But what about 2-10?
That was the record of the Red Sox during their first 12 games last season. Funny how those first 10 losses counted just as much as the last 10. The 2011 Red Sox left camp in Fort Myers fat, lazy, out of shape and unmotivated. As we learn more and more about the dysfunction in management and the deterioration of Terry Francona's abilities to handle the team and its players, the more Bobby Valentine's presence offers a chance - note word "chance" - to make a difference before the season starts.
Valentine has vowed to make the players actually exercise this year. Given the complete failure of last year's spring training in terms of preparing the team - especially the pitching staff and newcomer Carl Crawford (he hit .155 in April) who completely imploded out of the gate - things can't be any worse this year. Except of course, for a major season-ending injury or Josh Beckett opening up a Popeye's behind the left-field wall at JetBlue Field/Yankees.Com Park.
Wonder if they've been serving Humble Pie on that official Red Sox plane that began flying to Fort Myers, given all the contrition, real and imagined, that has been going on this week. David Ortiz was the latest on Wednesday. He's "not a babysitter," which is probably a good thing since the kids would have been taken by Child Protection Services and placed into foster care after those stories got out about them drinking beer during school. And where were all these so-called leadership characteristics last season when the SS Francona was sinking off the East Coast?
Beckett's "mea culpa" was mealy-mouthed. If an athlete who has a $68 million guaranteed contract is having a family-related issue that may affect his play - he owes it to himself and his teammates to take himself out of the lineup (see Kevin Garnett this week) and tend to his family's business. The guy delivering your pizza from Papa Gino's, the cashier at Wal-Mart and the former senior VP now working 30 hours a week in the Lowe's paint department don't have that option.
Once a professional (whether its an athlete, attorney, dentist, electrician or surgeon) chooses to show up for work, you expect a 100-percent effort.
Imagine your doctor saying: "Sorry I botched that heart surgery but my kid was sick and I couldn't focus." Beckett and the rest of the crybabies on this roster can afford to take as much time off as needed to deal with those "personal issues." You can't show up to play, then suck, and then use your family as an excuse. Doesn't cut it. No one wishes ill on anyone, but once you decide to put on the uniform, there are no excuses, just results.
My favorites were Beckett's assertion that he didn't know he gained all that weight (it has something to do with fried food, alcohol and not moving) and his outrage over those who threw him under the bus. Self-denial, meet self-centered and self-pity.
This leads us to one of the silver linings off the Category 5 hurricane that hit at the end of last season - the return of "our father's Red Sox." The wreckage of 2011 leaves us with a fundamental question to answer - who are the "real" Red Sox?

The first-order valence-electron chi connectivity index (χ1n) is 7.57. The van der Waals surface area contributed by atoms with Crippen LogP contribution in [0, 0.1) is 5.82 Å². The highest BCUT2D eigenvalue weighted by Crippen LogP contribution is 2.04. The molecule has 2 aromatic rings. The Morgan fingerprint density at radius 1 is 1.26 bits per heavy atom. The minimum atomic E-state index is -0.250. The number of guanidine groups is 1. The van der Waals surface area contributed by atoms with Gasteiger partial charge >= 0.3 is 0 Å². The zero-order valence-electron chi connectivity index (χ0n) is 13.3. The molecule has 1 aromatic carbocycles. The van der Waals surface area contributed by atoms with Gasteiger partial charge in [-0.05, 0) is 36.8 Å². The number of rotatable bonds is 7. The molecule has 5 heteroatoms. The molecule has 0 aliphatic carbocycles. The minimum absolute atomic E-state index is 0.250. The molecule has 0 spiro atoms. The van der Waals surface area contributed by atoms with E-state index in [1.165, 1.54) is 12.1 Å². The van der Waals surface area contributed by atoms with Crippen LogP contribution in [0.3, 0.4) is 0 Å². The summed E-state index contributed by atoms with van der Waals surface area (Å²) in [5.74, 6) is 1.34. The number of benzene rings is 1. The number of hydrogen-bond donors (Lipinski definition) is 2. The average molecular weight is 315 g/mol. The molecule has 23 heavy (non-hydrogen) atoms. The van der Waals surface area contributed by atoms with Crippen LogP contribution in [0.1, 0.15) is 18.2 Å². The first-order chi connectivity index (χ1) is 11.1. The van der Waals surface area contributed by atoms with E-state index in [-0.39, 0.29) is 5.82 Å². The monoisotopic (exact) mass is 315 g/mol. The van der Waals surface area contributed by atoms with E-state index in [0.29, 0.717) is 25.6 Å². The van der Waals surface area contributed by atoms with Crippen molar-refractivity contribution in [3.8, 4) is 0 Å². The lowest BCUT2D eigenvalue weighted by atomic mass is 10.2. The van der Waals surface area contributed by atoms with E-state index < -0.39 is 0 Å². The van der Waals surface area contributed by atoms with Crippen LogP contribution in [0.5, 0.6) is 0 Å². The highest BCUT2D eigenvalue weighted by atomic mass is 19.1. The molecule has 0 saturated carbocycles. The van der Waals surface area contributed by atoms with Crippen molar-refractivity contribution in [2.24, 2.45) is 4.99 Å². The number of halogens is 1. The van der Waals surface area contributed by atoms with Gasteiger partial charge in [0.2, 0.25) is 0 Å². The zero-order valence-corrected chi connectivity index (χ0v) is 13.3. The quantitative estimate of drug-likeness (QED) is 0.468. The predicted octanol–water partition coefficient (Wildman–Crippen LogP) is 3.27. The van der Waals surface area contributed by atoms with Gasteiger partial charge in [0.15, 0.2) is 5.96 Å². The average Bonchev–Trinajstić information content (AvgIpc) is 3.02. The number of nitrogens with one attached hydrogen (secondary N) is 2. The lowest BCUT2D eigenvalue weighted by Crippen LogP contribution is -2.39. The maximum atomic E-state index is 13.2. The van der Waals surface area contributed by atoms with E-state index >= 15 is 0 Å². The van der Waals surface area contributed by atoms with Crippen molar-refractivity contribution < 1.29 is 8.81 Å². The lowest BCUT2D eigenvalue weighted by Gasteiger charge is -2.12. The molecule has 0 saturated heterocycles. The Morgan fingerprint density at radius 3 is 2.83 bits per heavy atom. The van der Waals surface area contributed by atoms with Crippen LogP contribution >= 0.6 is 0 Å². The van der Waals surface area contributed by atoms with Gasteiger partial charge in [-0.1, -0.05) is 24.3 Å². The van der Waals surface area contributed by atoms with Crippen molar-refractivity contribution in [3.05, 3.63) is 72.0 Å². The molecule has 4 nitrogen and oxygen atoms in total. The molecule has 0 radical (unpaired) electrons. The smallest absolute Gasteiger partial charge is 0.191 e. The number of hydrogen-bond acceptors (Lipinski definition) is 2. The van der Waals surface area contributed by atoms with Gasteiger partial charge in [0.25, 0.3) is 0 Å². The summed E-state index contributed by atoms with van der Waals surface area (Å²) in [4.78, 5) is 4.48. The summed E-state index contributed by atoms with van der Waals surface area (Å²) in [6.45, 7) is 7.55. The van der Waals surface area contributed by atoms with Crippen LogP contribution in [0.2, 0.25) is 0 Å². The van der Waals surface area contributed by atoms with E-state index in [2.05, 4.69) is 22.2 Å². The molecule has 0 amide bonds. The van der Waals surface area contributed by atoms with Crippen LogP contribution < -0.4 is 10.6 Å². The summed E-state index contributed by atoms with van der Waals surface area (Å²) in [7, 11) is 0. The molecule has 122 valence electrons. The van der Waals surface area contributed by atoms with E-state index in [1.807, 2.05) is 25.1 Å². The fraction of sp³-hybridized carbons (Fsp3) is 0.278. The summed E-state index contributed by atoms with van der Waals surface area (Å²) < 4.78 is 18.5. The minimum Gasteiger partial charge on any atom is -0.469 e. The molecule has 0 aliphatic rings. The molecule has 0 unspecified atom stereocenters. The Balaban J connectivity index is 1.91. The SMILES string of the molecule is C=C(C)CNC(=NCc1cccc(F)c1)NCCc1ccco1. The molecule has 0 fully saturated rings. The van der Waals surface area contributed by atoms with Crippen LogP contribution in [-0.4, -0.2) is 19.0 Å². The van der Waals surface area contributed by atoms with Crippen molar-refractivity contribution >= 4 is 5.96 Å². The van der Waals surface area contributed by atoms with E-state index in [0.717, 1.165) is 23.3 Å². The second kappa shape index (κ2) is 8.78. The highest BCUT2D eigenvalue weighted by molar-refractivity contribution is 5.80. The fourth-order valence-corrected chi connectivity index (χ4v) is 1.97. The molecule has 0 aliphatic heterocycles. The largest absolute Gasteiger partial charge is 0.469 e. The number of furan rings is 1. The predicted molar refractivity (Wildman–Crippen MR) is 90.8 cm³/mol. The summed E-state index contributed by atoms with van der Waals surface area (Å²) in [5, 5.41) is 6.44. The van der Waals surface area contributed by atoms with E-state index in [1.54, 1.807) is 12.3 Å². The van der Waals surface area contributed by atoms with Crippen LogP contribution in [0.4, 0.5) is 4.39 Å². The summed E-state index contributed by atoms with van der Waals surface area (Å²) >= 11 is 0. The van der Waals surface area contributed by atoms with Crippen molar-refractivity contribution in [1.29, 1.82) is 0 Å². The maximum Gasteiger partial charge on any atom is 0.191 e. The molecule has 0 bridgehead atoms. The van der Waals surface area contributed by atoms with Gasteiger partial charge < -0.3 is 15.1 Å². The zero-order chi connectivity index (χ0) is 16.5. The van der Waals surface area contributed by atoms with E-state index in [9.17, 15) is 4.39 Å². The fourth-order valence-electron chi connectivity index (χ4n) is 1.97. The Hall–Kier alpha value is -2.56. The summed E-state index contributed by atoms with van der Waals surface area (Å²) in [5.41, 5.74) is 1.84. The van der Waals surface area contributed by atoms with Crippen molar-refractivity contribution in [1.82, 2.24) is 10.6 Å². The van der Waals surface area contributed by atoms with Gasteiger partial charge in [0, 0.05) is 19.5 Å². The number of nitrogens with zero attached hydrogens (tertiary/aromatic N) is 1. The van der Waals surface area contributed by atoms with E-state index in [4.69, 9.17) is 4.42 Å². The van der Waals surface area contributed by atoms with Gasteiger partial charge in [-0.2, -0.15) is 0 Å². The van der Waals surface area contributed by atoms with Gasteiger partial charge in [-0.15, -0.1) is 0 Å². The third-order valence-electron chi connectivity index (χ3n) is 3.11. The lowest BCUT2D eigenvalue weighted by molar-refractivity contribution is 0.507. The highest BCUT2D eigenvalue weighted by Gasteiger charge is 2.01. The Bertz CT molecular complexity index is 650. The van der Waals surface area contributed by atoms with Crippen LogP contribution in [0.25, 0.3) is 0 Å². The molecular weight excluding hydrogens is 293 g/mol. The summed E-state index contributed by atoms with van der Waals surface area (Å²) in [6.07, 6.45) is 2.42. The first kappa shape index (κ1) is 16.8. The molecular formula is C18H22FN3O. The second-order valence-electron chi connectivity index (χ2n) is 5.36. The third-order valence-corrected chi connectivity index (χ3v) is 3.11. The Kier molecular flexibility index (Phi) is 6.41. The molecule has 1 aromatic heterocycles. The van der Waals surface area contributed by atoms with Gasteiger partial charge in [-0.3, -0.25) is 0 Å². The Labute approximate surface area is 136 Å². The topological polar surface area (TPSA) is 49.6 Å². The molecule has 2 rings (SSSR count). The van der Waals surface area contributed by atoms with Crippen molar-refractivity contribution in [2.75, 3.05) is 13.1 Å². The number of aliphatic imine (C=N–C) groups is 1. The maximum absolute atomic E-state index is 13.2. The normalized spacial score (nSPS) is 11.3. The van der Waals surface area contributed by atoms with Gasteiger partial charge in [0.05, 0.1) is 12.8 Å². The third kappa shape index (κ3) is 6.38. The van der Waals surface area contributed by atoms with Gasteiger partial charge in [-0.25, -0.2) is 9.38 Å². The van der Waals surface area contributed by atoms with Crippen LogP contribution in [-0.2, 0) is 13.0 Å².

Are they the team that won two World Series and reached the playoffs six times in the first decade of the third millenium? Or are they the underachieving third-place historic chokers of 2011 and years past?
There are a lot of Red Sox fans, myself included, who find some Calvinistic comfort in the later. The upbeat, optimistic, happy-go-lucky, feel-good soul of Red Sox Nation circa. 2004 could not have been sustained over the long haul. Sadly, the Pink Hats, Wally dolls, NESN babies, "Sweet Caroline" singing when the team is losing 8-2 don't appear to be a casualty of 2011 since the team has brought back Doctor of Deception himself. everyone's favorite dentist, Dr. Charles Steinberg, While Steinberg is great at what he does, his presence means the team will continue to do what he does, in an effort to distract us from what might be happening on the field or in the AL East standings.
Progress has been made. Jon Lester seems sincere in his path to redemption. Dustin Pedroia hasn't changed. The real Texas tough guy on this team - that would be the Houston-born Crawford - is an actual athlete and looks more physically fit injured than a healthy Beckett ever will. He may have only hit .255 last season, but at least he doesn't have a gut. The Patriots could have used him as a deep threat (bad wrist and all) in the second half against the Giants. And Crawford is so upset with John Henry that he only plans on taking $20 million from him this season.
Crawford can always pinch-run with the bad wrist, just slide feet first or reach with the right one. He and Ortiz actually said the words "chicken" and "beer" (no mention of steak) and the new ballpark, no matter where you end up on the internet, is stunning. Jason Varitek's retirement is the next logical step.
And if the Sox get off to 3-9 start, we might be on to something.
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